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Houston Breakthrough, Vol. 1, No. 9, November 1976
Page 12
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Houston Breakthrough, Vol. 1, No. 9, November 1976 - Page 12. November 1976. Special Collections, University of Houston Libraries. University of Houston Digital Library. Web. April 13, 2021. https://digital.lib.uh.edu/collection/feminist/item/199/show/190.

Disclaimer: This is a general citation for reference purposes. Please consult the most recent edition of your style manual for the proper formatting of the type of source you are citing. If the date given in the citation does not match the date on the digital item, use the more accurate date below the digital item.

(November 1976). Houston Breakthrough, Vol. 1, No. 9, November 1976 - Page 12. Houston and Texas Feminist and Lesbian Newsletters. Special Collections, University of Houston Libraries. Retrieved from https://digital.lib.uh.edu/collection/feminist/item/199/show/190

Disclaimer: This is a general citation for reference purposes. Please consult the most recent edition of your style manual for the proper formatting of the type of source you are citing. If the date given in the citation does not match the date on the digital item, use the more accurate date below the digital item.

Houston Breakthrough, Vol. 1, No. 9, November 1976 - Page 12, November 1976, Houston and Texas Feminist and Lesbian Newsletters, Special Collections, University of Houston Libraries, accessed April 13, 2021, https://digital.lib.uh.edu/collection/feminist/item/199/show/190.

Disclaimer: This is a general citation for reference purposes. Please consult the most recent edition of your style manual for the proper formatting of the type of source you are citing. If the date given in the citation does not match the date on the digital item, use the more accurate date below the digital item.

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Title Houston Breakthrough, Vol. 1, No. 9, November 1976
Publisher Breakthrough Publishing Co.
Date November 1976
Subject.Topical (LCSH)
  • Women
  • Periodicals
  • Feminism--United States--Periodicals
  • Newsletters
Subject.Geographic (TGN)
  • Houston, Texas
Genre (AAT)
  • periodicals
Language English
Type (DCMI)
  • Text
  • Image
Original Item Location HQ1101 .B74
Original Item URL http://library.uh.edu/record=b2332724~S11
Digital Collection Houston and Texas Feminist and Lesbian Newsletters
Digital Collection URL http://digital.lib.uh.edu/collection/feminist
Repository Special Collections, University of Houston Libraries
Repository URL http://info.lib.uh.edu/about/campus-libraries-collections/special-collections
Use and Reproduction Educational use only, no other permissions given. Copyright to this resource is held by the content creator, author, artist or other entity, and is provided here for educational purposes only. It may not be reproduced or distributed in any format without written permission of the copyright owner. For more information please see UH Digital Library Fair Use policy on the UH Digital Library About page.
File Name index.cpd
Item Description
Title Page 12
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  • image/jpeg
File Name femin_201109_522l.jpg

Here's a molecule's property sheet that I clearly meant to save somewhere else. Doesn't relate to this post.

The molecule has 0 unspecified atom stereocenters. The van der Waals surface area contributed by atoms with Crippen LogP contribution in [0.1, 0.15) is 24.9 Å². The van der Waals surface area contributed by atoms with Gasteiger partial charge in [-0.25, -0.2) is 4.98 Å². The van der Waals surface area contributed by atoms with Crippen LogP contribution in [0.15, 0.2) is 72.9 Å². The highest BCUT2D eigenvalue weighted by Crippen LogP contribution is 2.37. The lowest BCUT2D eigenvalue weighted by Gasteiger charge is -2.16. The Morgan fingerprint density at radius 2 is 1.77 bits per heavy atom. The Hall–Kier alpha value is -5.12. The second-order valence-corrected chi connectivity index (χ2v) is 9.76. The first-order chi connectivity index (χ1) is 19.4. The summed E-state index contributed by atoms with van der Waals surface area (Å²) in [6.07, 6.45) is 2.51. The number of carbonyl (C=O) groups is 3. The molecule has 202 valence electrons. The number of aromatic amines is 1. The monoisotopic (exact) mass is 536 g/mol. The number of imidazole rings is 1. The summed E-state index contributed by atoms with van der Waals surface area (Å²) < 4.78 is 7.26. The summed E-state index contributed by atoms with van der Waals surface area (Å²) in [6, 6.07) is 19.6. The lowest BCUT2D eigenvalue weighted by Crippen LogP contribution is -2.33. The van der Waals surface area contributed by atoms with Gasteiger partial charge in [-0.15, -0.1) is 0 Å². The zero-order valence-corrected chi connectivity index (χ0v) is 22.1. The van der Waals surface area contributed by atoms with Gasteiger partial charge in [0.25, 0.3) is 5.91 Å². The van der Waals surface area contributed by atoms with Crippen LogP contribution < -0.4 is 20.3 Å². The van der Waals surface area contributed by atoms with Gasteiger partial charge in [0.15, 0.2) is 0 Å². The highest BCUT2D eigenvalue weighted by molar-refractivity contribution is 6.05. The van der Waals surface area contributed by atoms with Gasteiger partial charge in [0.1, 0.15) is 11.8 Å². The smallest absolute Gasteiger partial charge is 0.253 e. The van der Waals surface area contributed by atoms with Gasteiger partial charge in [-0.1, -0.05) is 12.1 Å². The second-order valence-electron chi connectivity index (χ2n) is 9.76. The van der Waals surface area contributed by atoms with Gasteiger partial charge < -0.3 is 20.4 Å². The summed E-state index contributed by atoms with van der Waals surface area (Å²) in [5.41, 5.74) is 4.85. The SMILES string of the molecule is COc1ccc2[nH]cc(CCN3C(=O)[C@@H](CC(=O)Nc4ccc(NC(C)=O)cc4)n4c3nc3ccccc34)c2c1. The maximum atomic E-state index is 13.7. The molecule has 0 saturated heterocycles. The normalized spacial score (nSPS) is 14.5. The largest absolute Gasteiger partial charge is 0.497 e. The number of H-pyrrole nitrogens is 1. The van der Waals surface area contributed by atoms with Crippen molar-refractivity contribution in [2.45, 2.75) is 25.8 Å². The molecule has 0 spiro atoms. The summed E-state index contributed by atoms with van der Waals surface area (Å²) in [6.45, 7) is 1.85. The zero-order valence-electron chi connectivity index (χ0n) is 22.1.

Transcript MARTINA STAPLES getting started• in law By Barbara Hugetz After eleven years of teaching high school English and four years of attending law school nights and summers, Martina Staples, at age 34, was sworn in by the Supreme Court of Texas on November 1. "I simply was not realizing my potential in teaching. It became increasingly frustrating and inhibiting to me particularly in the amount of record-keeping and lack of administrative support. Law school/' she says, "was the most exhilarating, mind-expanding experience of my Uie." At South Texas College of Law, Staples became a member of the South Texas Law Journal and received the Journal's award last spring for the outstanding article published in the field of federal law. She also qualified for the school's honorary fraternity, Order of* the Lytae and received two American Jurisprudence Awards for the highest grades in her torts and family law classes. In addition, Staples was honored with recognition for scholarship by the national chapter of her law fraternity, Delta Theta Phi Despite her law school credentials, Staples found employment difficulties in the law profession. "I interviewed for a number of legal positions before- deciding to go into private practice," she says. "Although it is true that every profession is now open to women, law firms still only hire a nominal number of women. footnotes continued from page 5 1 Ehrenreich, Barbara and English, Deirdre. Witches. Midlives and Nurses. Glass Mountain Pamphlets, Oyster Bay, NY. 2 based on statistics gathered by Dr. Linda Fidell, Assoc. Prof, of Psychology, California State University; Sex Differences in Health Care, American Assoc, for the Advancement of Science, 140th Annual Meeting San Francisco. In 1972 40% of U.S. adult female population were prescribed mood altering drugs. About half of these women manifested symptoms of physical disease. 3 Adams, Aileen and Cowan, Geoffrey. "The Human Guinea Pig: How We Test New Drugs" in World. December 5, 1972. 4 Depo-Provera. IUDs, injectable contraceptives and DES were a few described in Kennedy's Congressional Hearings "Quality of Health Care - Human Experimentation." Hearings before the Subcommittee on Health of the Committee on Labor and Public Welfare. U.S. Senate. 93rd Congress. Parts la and 3. February. 1973. 5 J.R. Willson. M.D., C.T. Beecham. M.D. and E. Car- rington, M.D. Obstetrics and Gynecology. 4th edition. C.V. Mosby Co., St. Louis. All quotes in this paper are taken from 55 page descriptions of women's minds (Chps. 4&8 entitled, "Psychology and life periods of women" and "Sexual responses of women, dys menorrhea and premenstrual tension.") Copy of text with quoted passages outlined is available upon request. 6 Freud, "The Economic Problems of Masochism." 1924 Collected Papers. Vol. II. 7 Scott, R.C., M.D. World of a Gynecologist. London: Oliver and Boyd. 1968. 8 Statistics supplied by C.V. Mosby Publishing Company. St. Louis. 9 Ralph Nader has published in his column "Nader Reports" in Ladies Home Journal that 50% of hysterectomies are unnecessary, according to a poll of leading pathologists. 10 Freud, op. cit. 11 Ruben, I.C. and Novak, Josef. Integrated Gynecology: Principles and Practice. New York: McGraw Hill. 1956 p. 77. 12 Parsons, Langdon and Som: mers, S.C. Gynecology. Philadelphia: W.B. Saunders. 1962. 1962. UJeffcoate, Thomas. Principles of Gynecology. London: Butter- worth. 1967 14 Novak. E.R. and Jones, G.S. and Jones, H.W. Novak's Testbooks of Gynecology. Baltimore: Williams and Wil- kens. 1970. 15 Lewis, Denslow. Reprinted in the American Journal of Obstetrics and Gynecology by M.H. Hollender, M.C. 1970. p. 108. 16 Diseases of Women. C.V. Mosby Co., St. Louis. 1926. 17 Greer, Germaine, The Female Eunuch. 18Sillman, L.R., M.D. "Femininity and Paranoidism" in the Journal of Nervous and Mental Disease. Vol. 143, No. 2 p. 163. As one interviewer told me, 'We just want to be sure we get the right female.' The one and the only one is what they are saying." When she first entered law school she was single, recently divorced. "Both financially and emotionally it was tough," she says. The greatest difficulty she found in law school was the lack of a strong support base. "When a man enters a professional school, he is embraced with support from family and a degree of envy from other men. When a woman does the same thing, she is still often con fronted with why she is not getting married, having children or caring for her family full-time." Interviewed in her office at 711 Main, Staples said that the main area of law practice in which she would like to see reform is domestic relations. "Too often in the past women have not participated as fully as they could have in their own legal battles because their lawyers made the decisions." She adds that women have encouraged this by looking on their lawyers as father-figures to take care of them. However, increasingly, women are wanting to know what are their legal rights, risks and options. "Formerly passive and accepting women who are at the crossroads of their lives in becoming autonomous and independent persons certainly want enough information to make their own decisions. "I like best what Eleanor Roosevelt said concerning women and life. '. . .we discover what we really are and we make our real decision for which we are responsible. Make that decision primarily for yourself because . . .The influence you exert is through your own life and what you become ..." When I get home from the office, it's feet-up and find-out-what-l-missed time. My man is Steve Smith. He's really a cut above anybody else in town." Let Steve and his friends Alexis South and Ron Franklin make your day, weeknights at 6 and 10p.m. Come home to Steve Smith at 6 and K) pm KHOUTV NEWS® Page 12 Houston Breakthrough November 1976